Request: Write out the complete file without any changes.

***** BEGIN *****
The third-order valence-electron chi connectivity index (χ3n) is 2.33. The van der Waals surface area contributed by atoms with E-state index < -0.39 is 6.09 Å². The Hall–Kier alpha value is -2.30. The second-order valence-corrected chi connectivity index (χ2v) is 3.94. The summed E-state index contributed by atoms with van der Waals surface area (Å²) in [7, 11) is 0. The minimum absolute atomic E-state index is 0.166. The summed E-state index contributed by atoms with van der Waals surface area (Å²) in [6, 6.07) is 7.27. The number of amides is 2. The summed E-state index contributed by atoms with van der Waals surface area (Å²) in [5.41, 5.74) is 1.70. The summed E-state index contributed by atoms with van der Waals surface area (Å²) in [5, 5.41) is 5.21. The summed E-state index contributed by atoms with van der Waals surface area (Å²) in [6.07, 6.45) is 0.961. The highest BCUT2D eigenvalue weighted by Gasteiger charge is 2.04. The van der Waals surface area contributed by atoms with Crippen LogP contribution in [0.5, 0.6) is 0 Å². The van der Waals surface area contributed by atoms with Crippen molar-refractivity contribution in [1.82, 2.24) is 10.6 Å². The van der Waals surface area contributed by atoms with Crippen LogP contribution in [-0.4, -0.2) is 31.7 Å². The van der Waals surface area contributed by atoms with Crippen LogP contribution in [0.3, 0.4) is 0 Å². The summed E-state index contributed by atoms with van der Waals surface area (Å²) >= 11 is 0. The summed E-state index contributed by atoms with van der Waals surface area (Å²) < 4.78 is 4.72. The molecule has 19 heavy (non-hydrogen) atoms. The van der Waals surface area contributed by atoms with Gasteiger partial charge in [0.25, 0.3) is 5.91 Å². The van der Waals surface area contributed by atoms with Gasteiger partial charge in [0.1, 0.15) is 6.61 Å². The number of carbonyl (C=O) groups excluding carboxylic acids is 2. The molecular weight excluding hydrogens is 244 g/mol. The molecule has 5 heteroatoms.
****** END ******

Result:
The third-order valence-electron chi connectivity index (χ3n) is 2.33. The van der Waals surface area contributed by atoms with E-state index < -0.39 is 6.09 Å². The Hall–Kier alpha value is -2.30. The second-order valence-corrected chi connectivity index (χ2v) is 3.94. The summed E-state index contributed by atoms with van der Waals surface area (Å²) in [7, 11) is 0. The minimum absolute atomic E-state index is 0.166. The summed E-state index contributed by atoms with van der Waals surface area (Å²) in [6, 6.07) is 7.27. The number of amides is 2. The summed E-state index contributed by atoms with van der Waals surface area (Å²) in [5.41, 5.74) is 1.70. The summed E-state index contributed by atoms with van der Waals surface area (Å²) in [5, 5.41) is 5.21. The summed E-state index contributed by atoms with van der Waals surface area (Å²) in [6.07, 6.45) is 0.961. The highest BCUT2D eigenvalue weighted by Gasteiger charge is 2.04. The van der Waals surface area contributed by atoms with Crippen LogP contribution in [0.5, 0.6) is 0 Å². The van der Waals surface area contributed by atoms with Crippen molar-refractivity contribution in [1.82, 2.24) is 10.6 Å². The van der Waals surface area contributed by atoms with Crippen LogP contribution in [-0.4, -0.2) is 31.7 Å². The van der Waals surface area contributed by atoms with Crippen LogP contribution in [0.3, 0.4) is 0 Å². The summed E-state index contributed by atoms with van der Waals surface area (Å²) >= 11 is 0. The summed E-state index contributed by atoms with van der Waals surface area (Å²) < 4.78 is 4.72. The molecule has 19 heavy (non-hydrogen) atoms. The van der Waals surface area contributed by atoms with Gasteiger partial charge in [0.25, 0.3) is 5.91 Å². The van der Waals surface area contributed by atoms with Gasteiger partial charge in [0.1, 0.15) is 6.61 Å². The number of carbonyl (C=O) groups excluding carboxylic acids is 2. The molecular weight excluding hydrogens is 244 g/mol. The molecule has 5 heteroatoms.